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Media Policy and Globalization

Paula Chakravartty, Katharine Sarikakis

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This volume takes a fresh look at media and communications policy and provides a comprehensive account of issues that are central to the study of the field. It moves beyond the 'specifics' of regulation, by examining policy areas that have proved to be of common concern for societies across different socio-economic realities. It also seeks to address profound gaps in the study of policy by demonstrating the centrality of historical, social and political context in debates that may appear solely technical or economistic.

Media Policy and Globalization covers the institutional changes in the communications policy arena by examining the changing role of the state, technology and the market and the role of civil society. It discusses actual policy areas in broadcasting, telecommunications and the information society, and examines the often-overlooked normative dimensions of communications policy.

Key Features:

  • Provides a cross-disciplinary critical perspective of the politics of communications policy-making in a global context
  • Explores new issues in communications policy such as ethical concerns and the 'internationality of policy'
  • Useful for upper-level undergraduate students, graduate students and scholars of Communications and Media Studies, and International and Global Studies.

Contents

PART I: Policy Contexts
1. Capitalism, Technology, Institutions and the study of Communications and Media Policy
2. Revisiting the History of Global Communication and Media Policy
PART II: Policy Domains
3. Governing the Central Nervous System of the Global Economy: Global Telecommunication Policy
4. Governing the Backbone of Cultures: Broadcasting Policies
PART III: Policy Paradigms
5. Policies for a New World or the Emperor's New Clothes? The Information Society
6. Civil Society and Social Justice: The Limits and Possibilities of Global Governance
Conclusions
References.

About the Author

Paula Chakravartty is Assistant Professor of Communication, University of Massachusetts Amherst

Katharine Sarikakis was Senior Lecturer in Communications Policy and Course Director MA in Communications Studies at the University of Leeds.Now at University of Vienna - Dept of Communication

Reviews

Media Policy and Globalization combines careful scholarship with a clear, accessible style that creatively integrates some of the best elements of critical theory. The book marks an important step in the development of media policy scholarship because it skilfully integrates political economic and cultural studies perspectives. It does an especially good job of placing research on state and gender theory into the centre of policy analysis.
- Vincent Mosco, Queen’s University, author of The Digital Sublime
In addition to its well-structured analyses, the book is written in an easy, accessible manner and offers rich empirical material and useful case studies for teaching purposes.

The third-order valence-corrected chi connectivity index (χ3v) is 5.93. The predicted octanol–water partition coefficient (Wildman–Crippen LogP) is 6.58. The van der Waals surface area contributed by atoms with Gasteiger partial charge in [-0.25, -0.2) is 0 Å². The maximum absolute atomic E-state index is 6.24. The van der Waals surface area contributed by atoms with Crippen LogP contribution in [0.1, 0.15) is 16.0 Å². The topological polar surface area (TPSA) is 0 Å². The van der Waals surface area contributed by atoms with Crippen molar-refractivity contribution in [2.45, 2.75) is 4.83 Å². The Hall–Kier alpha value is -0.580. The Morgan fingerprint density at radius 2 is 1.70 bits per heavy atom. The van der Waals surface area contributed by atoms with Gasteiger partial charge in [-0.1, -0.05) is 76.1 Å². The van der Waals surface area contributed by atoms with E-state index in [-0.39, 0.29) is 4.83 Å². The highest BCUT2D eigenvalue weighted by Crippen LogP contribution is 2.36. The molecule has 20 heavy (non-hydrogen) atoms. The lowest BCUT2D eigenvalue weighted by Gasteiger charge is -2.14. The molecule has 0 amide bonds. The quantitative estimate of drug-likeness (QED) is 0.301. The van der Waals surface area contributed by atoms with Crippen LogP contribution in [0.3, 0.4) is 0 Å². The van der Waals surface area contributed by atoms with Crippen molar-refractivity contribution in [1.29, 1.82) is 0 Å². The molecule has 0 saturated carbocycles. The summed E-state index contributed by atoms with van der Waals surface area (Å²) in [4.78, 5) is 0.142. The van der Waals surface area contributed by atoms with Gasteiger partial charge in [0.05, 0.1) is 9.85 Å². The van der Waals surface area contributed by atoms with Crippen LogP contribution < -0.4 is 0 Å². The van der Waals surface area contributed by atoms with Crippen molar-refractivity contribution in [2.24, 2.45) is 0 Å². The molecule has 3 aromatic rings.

- Cees J. Hamelink, Amsterdam/Brisbane, Publizistik
Media Policy and Globalization serves up an ambitious, readable, and concise synthesis of how the messy world-system of communication policy is described and pondered in the communications and media studies discipline.
- Global Media and Communication
Premised on the fact that there are different globalizations going on today, this comprehensive study successfully integrates structural and symbolic analyses of communications and media policy in the conflicted spaces of the nation-state, trans-nation, and sub-nation. Chakravartty & Sarikakis’s remarkably systematic approach to media policy, technology, content, and civil society formation, fills in crucial details left behind by grand theory, including progressive postcolonial theory of global communication. In doing so, the book re-energizes the hackneyed field of international media studies and transforms it.
- John Nguyet Erni, City University of Hong Kong
This book presents many rich clues for us to look further at on-going policy debates. Those clues point us toward inclusion of a variety of national, non-national, international, regional, and civil players as well as their organic connections. For any researcher, graduate student, or upper-division undergraduate student interested in global media debate today, this book provides not only the most up-to-date references, but also a fresh way to look at multiple-level analytical levels of analysis.
- Atsushi Tajima, SUNY, Global Media Journal
The ideas and explanation in this book are a very welcome antidote to the dominant discourse of the virtues of the market, new technologies and competition. The proponents of technological determinism have for the past 10 years asserted that greater audiovisual delivery capacity will automatically deliver diversity and pluralism and have sought to roll back virtually all audiovisual regulation. The authors describe well the valid political, social, economic and particularly cultural questions which demand an answer if the public interest is to be served in communications policy and the regulation which should flow from it.

The authors rightly underline that the screen, large or small, is central to our democratic, creative, cultural and social life and that policy makers should give greater space to the views of civil society and parliamentarians interested in advancing the public interest. Rare is the attention paid to the realities of the digital divide as played out across the globe which provides important information for campaigners for greater technological redistribution and cultural diversity worldwide.

- Carole Tongue, Visiting Professor, University of the Arts, London, Former MEP spokesperson on public service broadcasting

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